Oral health significantly affects many aspects of life, especially in psychiatric patients who often need antipsychotics. Sympathetic and parasympathetic nerves regulated the secretory cells of the parotid and submandibular glands and several drugs that interfere with cholinergic transmission, such as antipsychotics, antidepressants, antiepileptics and sedatives, could attenuate salivary reflexes during their passage through the central nervous system. Recently, Lai and colleagues conducted a population-based retrospective cohort study to compare the incidence of oral ulcerations among antipsychotics users compared with subjects who did not use antipsychotics. The authors showed that the rate of oral ulcerations was highest in the amisulpride group (217.7 per 1000 person-year), followed by quetiapine (193.9 per 1000 person-year), olanzapine (161.9 per 1000 person-year), risperidone (115.6 per 1000 person-year), haloperidol (107.5 per 1000 person-year) and aripiprazole (49.8 per 1000 person-year). Furthermore, the incidence rate of oral ulceration was approximately 15-fold greater in patients who received antipsychotics compared with those who did not use antipsychotics.3
The use of antipsychotics may lead to the emergence of a local trauma and stomatitis of the oral cavity. The onset of oral lesions in patients treated with antipsychotics may be related to (1) extrapyramidal symptoms due to the blockade of dopamine receptors, which may produce involuntary movements of the mouth and tongue, leading to major/minor trauma of the oral cavity; (2) a dry mouth (or xerostomia) that could appear as a result of the blockade of muscarinic receptors with a subsequent reduction in the production of saliva and major predisposition to trauma and ulceration of the oral mucosa as saliva possesses antibacterial properties that prevent infection and may exert a key role in maintaining the equilibrium of saprophytic bacterial flora; and (3) allergic reaction or hypersensitivity side effects of antipsychotic medications, which are rare although patients may develop oral symptoms.5 6
Although there is no clear evidence concerning the aetiological mechanisms underlying antipsychotic-induced oral lesions, this case report supports the hypothesis that antipsychotic-induced oral ulcerations result from the reduction of saliva protection with minor effects related to oral movement disorders or impairment of the bacterial flora of the saliva. Owenby and colleagues7 reported an incidence of dry mouth as high as 30.4% in a review concerning the use of risperidone as augmentation treatment for major depressive disorder. Furthermore, a strong association between antipsychotics and reduction in salivary secretion was found in four 70-year-old Swedish cohorts during a 30-year period (n=1072): these findings were adjusted also for gender, cohort and number of teeth.8
Importantly, all the agents associated with xerostomia may predispose patients to stomatitis and tongue pain, especially if administered in combination. In order to preclude the development of this complication with such drugs, extra time and efforts should be provided to improve the patient’s oral hygiene. As a matter of fact, the management of patients with psychosis primarily involves mechanical debridement, maintenance of proper oral hygiene and removal of potential causative oral agents. In most cases, the elimination of any incriminating factor is usually sufficient to treat the lesions and no drugs are required. Overall, the prognosis of these patients is excellent if the disease is self-limiting.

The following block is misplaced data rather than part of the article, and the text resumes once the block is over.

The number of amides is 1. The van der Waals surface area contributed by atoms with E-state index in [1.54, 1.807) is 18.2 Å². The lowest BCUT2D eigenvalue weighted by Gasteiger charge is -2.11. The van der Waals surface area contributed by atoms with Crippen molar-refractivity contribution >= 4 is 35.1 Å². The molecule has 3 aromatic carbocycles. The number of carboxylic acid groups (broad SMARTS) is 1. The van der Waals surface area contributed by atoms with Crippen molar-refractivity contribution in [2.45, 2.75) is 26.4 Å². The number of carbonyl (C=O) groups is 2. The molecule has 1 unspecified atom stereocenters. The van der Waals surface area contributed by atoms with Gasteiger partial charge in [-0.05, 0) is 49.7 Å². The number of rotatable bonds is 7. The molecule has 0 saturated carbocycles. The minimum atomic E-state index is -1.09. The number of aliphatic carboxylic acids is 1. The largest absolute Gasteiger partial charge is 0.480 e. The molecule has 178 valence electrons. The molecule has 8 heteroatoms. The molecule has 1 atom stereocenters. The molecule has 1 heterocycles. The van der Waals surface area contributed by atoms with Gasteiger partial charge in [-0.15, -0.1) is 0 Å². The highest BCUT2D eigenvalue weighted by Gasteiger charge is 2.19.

In our case, poor oral hygiene due to the psychiatric condition and the use of false dentition may also have predisposed our patient to the onset of stomatitis and mild oral ulcerations leading to the immediate discontinuation of risperidone.
This work was developed within the framework of the DiNOGMI Department of Excellence of MIUR 2018-2022 (law 232/2016).
Andrea Aguglia graduated with honors in Medicine and Surgery from the University of Trieste in Italy in 2008, and achieved the specialization in Psychiatry at the University of Turin in Italy in 2014. He completed his PhD in Neuroscience at the University of Turin in Italy in 2019. Now he is working as a researcher in Psychiatry at the Department of Neuroscience, Rehabilitation, Ophthalmology, Genetics, Maternal and Child Health, University of Genoa, Section of Psychiatry, IRCCS Ospedale Policlinico San Martino, Genoa, Italy. He participates in several clinical trials and has given presentations at national congresses (organized by the Italian Society of Psychopathology, Italian Society of Psychiatry, and Italian Society of Neuropsychopharmacology). His main research interests include major depression (mechanisms and treatment of resistant depression), bipolar disorder (clinical features and impact of environmental/meteorological variables on the illness course), obsessive-compulsive disorder (comorbid condition and differentiation of OCD from OCD/tic) and suicide (characteristics associated with the lethality of suicide attempts, the method used, and single vs. multiple attempters and cognitive / biological aspects of suicide).
Contributors AAg and AAm wrote the first draft of the case report; LP managed the literature searches; AC reviewed and edited the original draft; GS revised the English language in the manuscript; and MA supervised the search strategy. All the authors contributed to and approved the final version of the manuscript.
Funding The authors have not declared a specific grant for this research from any funding agency in the public, commercial or not-for-profit sectors.
Competing interests None declared.
Patient consent for publication Not required.
Provenance and peer review Not commissioned; externally peer reviewed.